#ContamosContigo campaign aims to include those hardest to count in the county that is hardest to count in the nation.

Los Angeles — As the Supreme Court prepares to hear arguments on including a citizenship question in Census 2020, the Coalition for Humane Immigrant Rights (CHIRLA) today launches Contamos Contigo, a campaign aimed at tallying those hardest to count in some of the hardest-to-count areas of the country. 

Congress members Nanette Barragan (CA 44) and Jimmy Gomez (CA 34) were on hand for the announcement, as was Adriana Martinez, Deputy Director for Outreach at the California Complete Count office, and Sandra Huezo, a nurse and CHIRLA member. 

As part of the Contamos Contigo campaign, CHIRLA will use its position as a  trusted source of information in the Latino and immigrant community to engage Latino residents, immigrants, refugees, and people who are not fluent in English in the year preceding Census 2020. The campaign  will target Los Angeles, Orange County, San Bernardino, San Fernando Valley, Antelope Valley, the High Desert, and Sacramento.

More than $700 billion in federal dollars for healthcare, education, childcare, housing, and highway construction are on the line for this census. Even so, immigrant, Latino, refugee and limited-English communities have a history of being undercounted. Contamos Contigo will work to lift these communities so they can be included in decisions about budgets and electoral districts.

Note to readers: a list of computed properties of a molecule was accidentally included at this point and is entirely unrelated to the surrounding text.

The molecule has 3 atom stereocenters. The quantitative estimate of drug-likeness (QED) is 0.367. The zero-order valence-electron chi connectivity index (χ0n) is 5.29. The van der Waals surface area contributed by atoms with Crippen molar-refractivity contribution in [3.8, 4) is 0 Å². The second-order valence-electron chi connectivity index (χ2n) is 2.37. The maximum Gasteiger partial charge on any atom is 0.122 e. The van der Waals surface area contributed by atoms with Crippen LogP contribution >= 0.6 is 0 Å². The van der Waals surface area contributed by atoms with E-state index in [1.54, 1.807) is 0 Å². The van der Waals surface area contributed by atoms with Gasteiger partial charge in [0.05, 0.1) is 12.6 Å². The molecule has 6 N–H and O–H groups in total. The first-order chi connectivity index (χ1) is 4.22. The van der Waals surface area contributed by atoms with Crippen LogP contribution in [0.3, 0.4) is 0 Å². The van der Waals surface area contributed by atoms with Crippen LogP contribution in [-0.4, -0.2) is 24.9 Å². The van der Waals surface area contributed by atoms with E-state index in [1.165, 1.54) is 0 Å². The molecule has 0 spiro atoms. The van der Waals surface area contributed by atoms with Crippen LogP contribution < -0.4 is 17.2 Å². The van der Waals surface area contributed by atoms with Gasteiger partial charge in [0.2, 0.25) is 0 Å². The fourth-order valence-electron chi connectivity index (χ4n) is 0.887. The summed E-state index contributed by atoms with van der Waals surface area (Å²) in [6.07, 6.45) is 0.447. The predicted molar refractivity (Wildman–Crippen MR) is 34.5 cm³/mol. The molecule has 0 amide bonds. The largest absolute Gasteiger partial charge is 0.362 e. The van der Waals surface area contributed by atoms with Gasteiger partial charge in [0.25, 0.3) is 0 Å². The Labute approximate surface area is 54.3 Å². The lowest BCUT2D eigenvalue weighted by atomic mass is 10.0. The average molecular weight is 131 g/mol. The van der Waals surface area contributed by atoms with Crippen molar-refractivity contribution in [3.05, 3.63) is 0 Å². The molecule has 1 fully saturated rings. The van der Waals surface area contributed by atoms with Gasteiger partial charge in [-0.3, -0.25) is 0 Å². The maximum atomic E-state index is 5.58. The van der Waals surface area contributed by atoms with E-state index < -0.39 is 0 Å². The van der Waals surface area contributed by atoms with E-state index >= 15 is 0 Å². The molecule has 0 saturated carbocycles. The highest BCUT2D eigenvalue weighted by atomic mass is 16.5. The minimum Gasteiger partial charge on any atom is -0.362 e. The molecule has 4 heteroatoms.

“We begin this campaign, intentionally, on the eve of the Supreme Court’s citizenship question hearing, because we see this racist policy for what it is and we are fighting it, in the courts and in our neighborhoods,” said Angelica Salas, CHIRLA Executive director. “CHIRLA is a plaintiff in one of three lawsuits brought to put a halt to this proposed policy, and we will be watching the court’s ruling closely. However, we will encourage our community to take part in the census regardless of what the Supreme Court says.”

“Participating in the census is one of the most critical components of our democracy,” Barragan said. “The census is a once-in-a-decade chance to ensure our communities get the funding and representation they need and deserve. While the administration continues its efforts to keep people in our communities from counting, we cannot let fear drive us into the shadows. Thank you to CHIRLA for leading the way in ensuring everyone has a voice and is counted in the upcoming census.”

“Participating in the 2020 Census sends a strong message to President Trump that despite his best efforts, our immigrant communities will not be silenced or forced into the shadows,” Gomez said. “I’d like to thank our friends at CHIRLA for launching Contamos Contigo and for continuing to support our shared mission to ensure representation and respect for all of those who call the United States their home.”

CHIRLA aims to engage more than 2.7 million people with this campaign, using its extensive community education network to hold forums, workshops and demonstrations at schools, library branches, and resource fairs to educate hard-to-count communities about the census.

At a time when the President of the United States makes his hatred of immigrants a matter of policy, targeting these communities for persecution, hatred and exclusion, participating in the census becomes an act of resistance. 

“The census is the Constitutional means by which our community ensures its voice, its health and its power, because the count determines everything from electoral districts to federal funding priorities,” Salas said. “Contamos Contigo seeks to guarantee that everyone is counted, and thus that everyone has a voice.”

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